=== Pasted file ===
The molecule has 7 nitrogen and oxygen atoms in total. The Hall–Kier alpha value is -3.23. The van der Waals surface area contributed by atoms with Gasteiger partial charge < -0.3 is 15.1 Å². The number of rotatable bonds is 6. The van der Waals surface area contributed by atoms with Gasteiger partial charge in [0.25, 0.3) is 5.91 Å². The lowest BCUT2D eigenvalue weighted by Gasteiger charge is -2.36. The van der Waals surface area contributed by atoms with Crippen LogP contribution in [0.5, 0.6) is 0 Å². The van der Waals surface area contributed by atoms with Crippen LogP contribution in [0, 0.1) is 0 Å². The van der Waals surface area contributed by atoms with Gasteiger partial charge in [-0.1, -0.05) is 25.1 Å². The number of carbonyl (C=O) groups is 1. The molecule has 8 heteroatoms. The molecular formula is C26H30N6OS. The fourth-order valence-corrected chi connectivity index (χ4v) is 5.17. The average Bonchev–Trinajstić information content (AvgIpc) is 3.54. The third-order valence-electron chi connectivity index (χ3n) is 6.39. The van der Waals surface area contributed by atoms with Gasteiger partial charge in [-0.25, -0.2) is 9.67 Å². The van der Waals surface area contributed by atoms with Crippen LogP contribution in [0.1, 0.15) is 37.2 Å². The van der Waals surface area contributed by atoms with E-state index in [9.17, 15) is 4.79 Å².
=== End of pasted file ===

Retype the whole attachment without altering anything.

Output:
The molecule has 7 nitrogen and oxygen atoms in total. The Hall–Kier alpha value is -3.23. The van der Waals surface area contributed by atoms with Gasteiger partial charge < -0.3 is 15.1 Å². The number of rotatable bonds is 6. The van der Waals surface area contributed by atoms with Gasteiger partial charge in [0.25, 0.3) is 5.91 Å². The lowest BCUT2D eigenvalue weighted by Gasteiger charge is -2.36. The van der Waals surface area contributed by atoms with Crippen LogP contribution in [0.5, 0.6) is 0 Å². The van der Waals surface area contributed by atoms with Crippen LogP contribution in [0, 0.1) is 0 Å². The van der Waals surface area contributed by atoms with Gasteiger partial charge in [-0.1, -0.05) is 25.1 Å². The number of carbonyl (C=O) groups is 1. The molecule has 8 heteroatoms. The molecular formula is C26H30N6OS. The fourth-order valence-corrected chi connectivity index (χ4v) is 5.17. The average Bonchev–Trinajstić information content (AvgIpc) is 3.54. The third-order valence-electron chi connectivity index (χ3n) is 6.39. The van der Waals surface area contributed by atoms with Gasteiger partial charge in [-0.25, -0.2) is 9.67 Å². The van der Waals surface area contributed by atoms with Crippen LogP contribution in [0.1, 0.15) is 37.2 Å². The van der Waals surface area contributed by atoms with E-state index in [9.17, 15) is 4.79 Å².